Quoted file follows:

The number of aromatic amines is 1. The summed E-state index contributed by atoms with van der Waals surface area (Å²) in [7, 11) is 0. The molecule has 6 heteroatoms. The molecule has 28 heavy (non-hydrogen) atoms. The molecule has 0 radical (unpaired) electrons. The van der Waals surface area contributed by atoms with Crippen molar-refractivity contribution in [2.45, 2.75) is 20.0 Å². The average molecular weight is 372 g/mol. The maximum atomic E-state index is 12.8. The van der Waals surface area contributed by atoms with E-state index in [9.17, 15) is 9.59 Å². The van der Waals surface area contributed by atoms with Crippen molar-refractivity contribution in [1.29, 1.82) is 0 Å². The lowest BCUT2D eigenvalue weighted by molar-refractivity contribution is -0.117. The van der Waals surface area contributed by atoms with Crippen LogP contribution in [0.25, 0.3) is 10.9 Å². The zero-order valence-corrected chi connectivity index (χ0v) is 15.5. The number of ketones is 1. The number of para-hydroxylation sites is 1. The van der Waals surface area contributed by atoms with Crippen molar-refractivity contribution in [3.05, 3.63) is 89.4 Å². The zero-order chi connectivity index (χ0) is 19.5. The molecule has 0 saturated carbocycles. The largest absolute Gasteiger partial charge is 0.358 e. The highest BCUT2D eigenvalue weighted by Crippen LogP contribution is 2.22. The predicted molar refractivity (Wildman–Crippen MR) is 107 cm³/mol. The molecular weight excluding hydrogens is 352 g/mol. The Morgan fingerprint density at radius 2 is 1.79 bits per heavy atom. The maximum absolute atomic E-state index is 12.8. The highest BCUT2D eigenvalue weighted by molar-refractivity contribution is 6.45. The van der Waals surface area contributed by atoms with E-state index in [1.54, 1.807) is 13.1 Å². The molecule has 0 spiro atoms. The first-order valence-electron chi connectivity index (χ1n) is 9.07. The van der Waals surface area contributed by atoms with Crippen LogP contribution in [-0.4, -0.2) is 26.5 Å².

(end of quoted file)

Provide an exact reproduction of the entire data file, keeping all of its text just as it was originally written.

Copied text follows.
The number of aromatic amines is 1. The summed E-state index contributed by atoms with van der Waals surface area (Å²) in [7, 11) is 0. The molecule has 6 heteroatoms. The molecule has 28 heavy (non-hydrogen) atoms. The molecule has 0 radical (unpaired) electrons. The van der Waals surface area contributed by atoms with Crippen molar-refractivity contribution in [2.45, 2.75) is 20.0 Å². The average molecular weight is 372 g/mol. The maximum atomic E-state index is 12.8. The van der Waals surface area contributed by atoms with E-state index in [9.17, 15) is 9.59 Å². The van der Waals surface area contributed by atoms with Crippen molar-refractivity contribution in [1.29, 1.82) is 0 Å². The lowest BCUT2D eigenvalue weighted by molar-refractivity contribution is -0.117. The van der Waals surface area contributed by atoms with Crippen LogP contribution in [0.25, 0.3) is 10.9 Å². The zero-order valence-corrected chi connectivity index (χ0v) is 15.5. The number of ketones is 1. The number of para-hydroxylation sites is 1. The van der Waals surface area contributed by atoms with Crippen molar-refractivity contribution in [3.05, 3.63) is 89.4 Å². The zero-order chi connectivity index (χ0) is 19.5. The molecule has 0 saturated carbocycles. The largest absolute Gasteiger partial charge is 0.358 e. The highest BCUT2D eigenvalue weighted by Crippen LogP contribution is 2.22. The predicted molar refractivity (Wildman–Crippen MR) is 107 cm³/mol. The molecular weight excluding hydrogens is 352 g/mol. The Morgan fingerprint density at radius 2 is 1.79 bits per heavy atom. The maximum absolute atomic E-state index is 12.8. The highest BCUT2D eigenvalue weighted by molar-refractivity contribution is 6.45. The van der Waals surface area contributed by atoms with E-state index in [1.54, 1.807) is 13.1 Å². The molecule has 0 spiro atoms. The first-order valence-electron chi connectivity index (χ1n) is 9.07. The van der Waals surface area contributed by atoms with Crippen LogP contribution in [-0.4, -0.2) is 26.5 Å².